If a baby fits all the signs of readiness and is 5 months old then it’s not wrong to start solids a little earlier but developmentally it’s the norm for babies to be ready after 6 months old.
Is Baby-Led Weaning New?
When you explain to people what Baby-Led Weaning is, you will usually find the response of “ohhhh I did that with my kids too!”
It’s not some fancy new concept or idea, it’s something parents have naturally been doing with their children for years.
Many parents with multiple children have found the method organically.
Life is busy with multiple kids and it’s easier and quicker to just hand the little one whatever the older children are eating – which is the same basic concept for baby-led weaning!
Why Not Spoon Feeding?
It’s not that spoon feeding is bad or wrong, it’s just not necessary.
Spoon-feeding was introduced when babies were being fed solids from early ages.
The spoon feeding allowed the parents to feed them mashed foods which didn’t have to be chewed.
Now that parents are waiting until six months to introduce solids, baby’s are developmentally ready to handle the eating process on their own and do not need to be fed from a spoon the way they were when solids were introduced at four months and five months old.
Are There Benefits to Baby-Led Weaning Over Spoon-Feeding?
Playing an active part in mealtimes and being in control of what to eat, how much to eat and how fast to eat it makes eating more enjoyable for babies…as well as their parents.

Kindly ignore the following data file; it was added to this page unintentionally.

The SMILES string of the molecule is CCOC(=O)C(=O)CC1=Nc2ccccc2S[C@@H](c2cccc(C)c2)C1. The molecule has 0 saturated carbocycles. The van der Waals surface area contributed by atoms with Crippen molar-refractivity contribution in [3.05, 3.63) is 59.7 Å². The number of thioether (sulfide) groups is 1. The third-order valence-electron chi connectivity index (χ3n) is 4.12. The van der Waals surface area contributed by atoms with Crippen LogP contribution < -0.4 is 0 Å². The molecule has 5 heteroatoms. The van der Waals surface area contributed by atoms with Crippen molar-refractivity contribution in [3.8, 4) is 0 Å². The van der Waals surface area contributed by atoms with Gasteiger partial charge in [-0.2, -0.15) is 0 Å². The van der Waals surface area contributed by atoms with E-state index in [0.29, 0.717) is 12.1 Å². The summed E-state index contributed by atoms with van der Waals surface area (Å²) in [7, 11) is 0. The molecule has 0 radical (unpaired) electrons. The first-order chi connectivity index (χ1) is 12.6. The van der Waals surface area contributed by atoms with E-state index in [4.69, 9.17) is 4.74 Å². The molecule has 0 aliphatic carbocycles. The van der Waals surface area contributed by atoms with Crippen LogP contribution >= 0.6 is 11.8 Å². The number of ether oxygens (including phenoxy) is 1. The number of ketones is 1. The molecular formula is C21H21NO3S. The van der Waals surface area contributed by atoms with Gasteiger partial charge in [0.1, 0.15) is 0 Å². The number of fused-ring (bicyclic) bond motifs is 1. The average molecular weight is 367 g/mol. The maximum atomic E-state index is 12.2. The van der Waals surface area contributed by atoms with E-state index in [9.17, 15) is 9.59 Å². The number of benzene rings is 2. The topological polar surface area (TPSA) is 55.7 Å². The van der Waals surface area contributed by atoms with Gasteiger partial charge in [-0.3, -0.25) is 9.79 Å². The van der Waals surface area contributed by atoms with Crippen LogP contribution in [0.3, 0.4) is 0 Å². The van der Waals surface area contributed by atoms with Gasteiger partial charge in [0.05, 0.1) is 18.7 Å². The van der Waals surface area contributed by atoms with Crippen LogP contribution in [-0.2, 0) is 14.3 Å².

It’s natural for babies to experiment and explore and it’s how they learn.
With Baby-Led Weaning babies can explore food in a way that is natural to them.
Babies who feed themselves learn about the look, smell. taste and texture of different foods rather than having them all pureed together.
Being allowed to explore food before it goes in their mouths also teaches babies important lessons about what is chewable and what isn’t.
They also learn about their world: how to hold something, cause and effect, and even gravity!
Practicing hand-eye coordination by gripping foods of different sizes and textures also improves dexterity and may help with writing and drawing skills later in life.
Chewing food also develops facial muscles that help aid in talking.
Babies who feed themselves are able to be part of family meal time and learn social skills by participating in meals together.
They also learn to eat according to their appetite and are less likely to over-eat when they are older.
Baby-led weaning babies tend to be more adventurous in their food choices and adapt more nutritious eating habits.
Does Baby-Led Weaning Benefit the Parents?
Baby-led weaning creates easier meal times.
Everyone is able to eat at the same time and no one has to feed the baby.
There is no pressure for the baby to eat which means there are no mealtime battles and everyone is able to happily enjoy their meal.
Baby-led weaning babies typically end up being less picky toddlers as well.
Eating out is also easier for the family when
Are There Disadvantages?
There are very few disadvantages of baby led weaning.
It’s messy. The period of messiness is short-lived, but the early days while baby learns how to eat food are especially messy.
Other people who are not familiar with Baby-Led Weaning tend to have doubts and be skeptical about it.
Must Have Baby Led Weaning Items Here:
What About Choking?
The #1 thing parents worry about in association with Baby-Led Weaning is choking.
It is also very, very common for grandparents and caregivers to be worried about choking when parents implement baby led weaning.